Risk management for Rider rescue


Risk management for Rider rescue

by David Dorn

Saturday, June 16, 2012


To Instructors,

Your duty of care requires you to ensure that your student can receive assistance in case of an accident. You have the responsibility to keep your student safe, and manage the risks. and you have the responsibility to seek help in case of emergency, provide first aid, an get your student to the next level of care.


Providing care and rescue in the kiteboarding environment:

Providing emergency assistance in the outdoor environment is challenging.

providing first aid /cpr on the water, and performing rescues from the water are difficult and haves its own unique challenges.

there are several major risk factors to consider, and some specialized skills and techniques that can be employed in these situations.


Accident prevention:

The best form of management is avoiding accidents in the first place. The instructor should manage every session, anticipate risks, and prevent accidents. Thinks like avoiding crowded areas, staying a safe distance from objects and hazards, avoid shallow water. and riding within the limits of the riders, equipment, and conditions. are ways to help prevent accidents. When an instructor sees a high risk behavior, they must quickly correct the inappropriate actions to prevent accidents.


Risk factors for outdoor rescue:

Risk factors include the extremity of the conditions;


  • Extreme Weather; cold, extreme high wind, extreme surf.
  • Proximity to rescue; how far or long it takes to get to a victim.
  • Ability to summon assistance;
  • and the Knowledge experience of the instructor.


Common Risks:

Kiteboarders take risks everyday. So much so that they are seldom aware of the risks and problems that they could have. However at any moment an accident could occur, and then the risks of being in a water environment are exacerbated. Simple problems become more severe on the water. A common problem like getting tired becomes critical if the person cannot retrieve their board or swim against a current or make it back to shore. Avoid getting too tired, or getting too cold, and in some cases getting hungry and low on energy, (especially with diabetics). Instructors should help students to manage these common risk factors. When a person is tired they cannot cope with the additional exertion of rescuing themselves or a long swim. When they are cold they are losing energy and the ability to react normally, or even think rationally. Low energy and hunger can cause a drop in responsiveness and/or endurance, which may be necessary to deal with an emergency, or survival situation. The instructor should manage these common risks for themselves too because they may need to do a rescue and swim for two people.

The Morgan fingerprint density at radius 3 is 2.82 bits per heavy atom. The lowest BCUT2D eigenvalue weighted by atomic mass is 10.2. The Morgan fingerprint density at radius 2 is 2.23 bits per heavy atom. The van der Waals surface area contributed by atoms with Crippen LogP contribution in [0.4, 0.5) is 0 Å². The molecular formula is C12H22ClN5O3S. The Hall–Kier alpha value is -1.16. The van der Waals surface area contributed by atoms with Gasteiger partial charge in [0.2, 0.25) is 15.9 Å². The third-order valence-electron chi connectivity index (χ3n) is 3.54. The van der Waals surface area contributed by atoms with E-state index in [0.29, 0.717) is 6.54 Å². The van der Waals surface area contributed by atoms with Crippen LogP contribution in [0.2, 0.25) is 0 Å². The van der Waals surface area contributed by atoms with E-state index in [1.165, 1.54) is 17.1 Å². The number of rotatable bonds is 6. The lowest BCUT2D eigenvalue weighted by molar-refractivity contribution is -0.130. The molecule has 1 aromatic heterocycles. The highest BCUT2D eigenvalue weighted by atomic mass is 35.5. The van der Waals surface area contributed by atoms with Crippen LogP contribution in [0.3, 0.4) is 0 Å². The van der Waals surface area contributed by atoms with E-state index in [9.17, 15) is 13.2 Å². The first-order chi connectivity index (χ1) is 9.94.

Other Risks are losing control of the kite equipment, or other technical emergency.


Assumption of safety:

People often assume that if they can swim then they will be safe in the water.

however this is not the case when they lose the ability to swim for any reason.

PEOPLE SAY “DONT SAIL OUT FURTHER THAN YOU CAN SWIM. What they should consider is how far can I swim if I am injured or unconscious.


Injury Risk:

The common injuries can occur at any time, and they include. Impact with the water or equipment. Entanglement chocking or strangulation. Either from their own gear or another rider. Impact with hitting an object or the sea floor. In the ocean there is also a risk of being bitten, stung, or envenomated by a sea creature.